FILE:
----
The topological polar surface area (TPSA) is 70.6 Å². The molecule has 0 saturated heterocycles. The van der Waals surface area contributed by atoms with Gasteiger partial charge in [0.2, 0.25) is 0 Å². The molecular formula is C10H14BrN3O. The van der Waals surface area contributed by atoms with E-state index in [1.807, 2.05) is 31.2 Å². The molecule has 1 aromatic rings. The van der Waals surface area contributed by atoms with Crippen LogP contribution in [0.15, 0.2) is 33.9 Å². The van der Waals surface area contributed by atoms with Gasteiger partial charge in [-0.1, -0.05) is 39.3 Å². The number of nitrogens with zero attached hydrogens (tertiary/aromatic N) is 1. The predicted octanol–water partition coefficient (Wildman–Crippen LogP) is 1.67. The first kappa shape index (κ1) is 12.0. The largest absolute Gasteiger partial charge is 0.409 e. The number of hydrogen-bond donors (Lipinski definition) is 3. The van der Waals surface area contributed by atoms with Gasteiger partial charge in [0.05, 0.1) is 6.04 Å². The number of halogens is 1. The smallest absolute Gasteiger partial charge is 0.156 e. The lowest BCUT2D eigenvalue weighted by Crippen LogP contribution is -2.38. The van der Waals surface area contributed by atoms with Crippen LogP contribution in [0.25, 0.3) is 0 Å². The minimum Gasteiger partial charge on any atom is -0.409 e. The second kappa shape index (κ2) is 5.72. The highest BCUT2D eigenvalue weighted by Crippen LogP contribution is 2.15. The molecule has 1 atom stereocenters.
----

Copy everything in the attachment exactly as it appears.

The topological polar surface area (TPSA) is 70.6 Å². The molecule has 0 saturated heterocycles. The van der Waals surface area contributed by atoms with Gasteiger partial charge in [0.2, 0.25) is 0 Å². The molecular formula is C10H14BrN3O. The van der Waals surface area contributed by atoms with E-state index in [1.807, 2.05) is 31.2 Å². The molecule has 1 aromatic rings. The van der Waals surface area contributed by atoms with Crippen LogP contribution in [0.15, 0.2) is 33.9 Å². The van der Waals surface area contributed by atoms with Gasteiger partial charge in [-0.1, -0.05) is 39.3 Å². The number of nitrogens with zero attached hydrogens (tertiary/aromatic N) is 1. The predicted octanol–water partition coefficient (Wildman–Crippen LogP) is 1.67. The first kappa shape index (κ1) is 12.0. The largest absolute Gasteiger partial charge is 0.409 e. The number of hydrogen-bond donors (Lipinski definition) is 3. The van der Waals surface area contributed by atoms with Gasteiger partial charge in [0.05, 0.1) is 6.04 Å². The number of halogens is 1. The smallest absolute Gasteiger partial charge is 0.156 e. The lowest BCUT2D eigenvalue weighted by Crippen LogP contribution is -2.38. The van der Waals surface area contributed by atoms with Crippen LogP contribution in [0.25, 0.3) is 0 Å². The minimum Gasteiger partial charge on any atom is -0.409 e. The second kappa shape index (κ2) is 5.72. The highest BCUT2D eigenvalue weighted by Crippen LogP contribution is 2.15. The molecule has 1 atom stereocenters.